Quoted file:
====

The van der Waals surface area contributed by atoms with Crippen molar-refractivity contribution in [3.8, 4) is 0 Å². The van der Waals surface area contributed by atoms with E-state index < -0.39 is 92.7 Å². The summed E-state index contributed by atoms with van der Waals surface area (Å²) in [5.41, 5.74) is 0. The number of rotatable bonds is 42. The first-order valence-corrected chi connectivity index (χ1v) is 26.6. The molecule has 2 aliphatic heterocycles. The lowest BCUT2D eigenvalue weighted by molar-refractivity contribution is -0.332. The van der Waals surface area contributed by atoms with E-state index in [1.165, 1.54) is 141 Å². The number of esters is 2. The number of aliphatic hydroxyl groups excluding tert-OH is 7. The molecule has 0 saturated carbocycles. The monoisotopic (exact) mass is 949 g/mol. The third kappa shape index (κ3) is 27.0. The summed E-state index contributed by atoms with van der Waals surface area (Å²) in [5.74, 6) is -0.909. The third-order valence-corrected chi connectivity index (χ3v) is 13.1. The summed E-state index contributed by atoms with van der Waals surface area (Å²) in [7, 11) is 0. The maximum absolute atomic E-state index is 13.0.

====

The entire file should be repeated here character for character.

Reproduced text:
The van der Waals surface area contributed by atoms with Crippen molar-refractivity contribution in [3.8, 4) is 0 Å². The van der Waals surface area contributed by atoms with E-state index < -0.39 is 92.7 Å². The summed E-state index contributed by atoms with van der Waals surface area (Å²) in [5.41, 5.74) is 0. The number of rotatable bonds is 42. The first-order valence-corrected chi connectivity index (χ1v) is 26.6. The molecule has 2 aliphatic heterocycles. The lowest BCUT2D eigenvalue weighted by molar-refractivity contribution is -0.332. The van der Waals surface area contributed by atoms with E-state index in [1.165, 1.54) is 141 Å². The number of esters is 2. The number of aliphatic hydroxyl groups excluding tert-OH is 7. The molecule has 0 saturated carbocycles. The monoisotopic (exact) mass is 949 g/mol. The third kappa shape index (κ3) is 27.0. The summed E-state index contributed by atoms with van der Waals surface area (Å²) in [5.74, 6) is -0.909. The third-order valence-corrected chi connectivity index (χ3v) is 13.1. The summed E-state index contributed by atoms with van der Waals surface area (Å²) in [7, 11) is 0. The maximum absolute atomic E-state index is 13.0.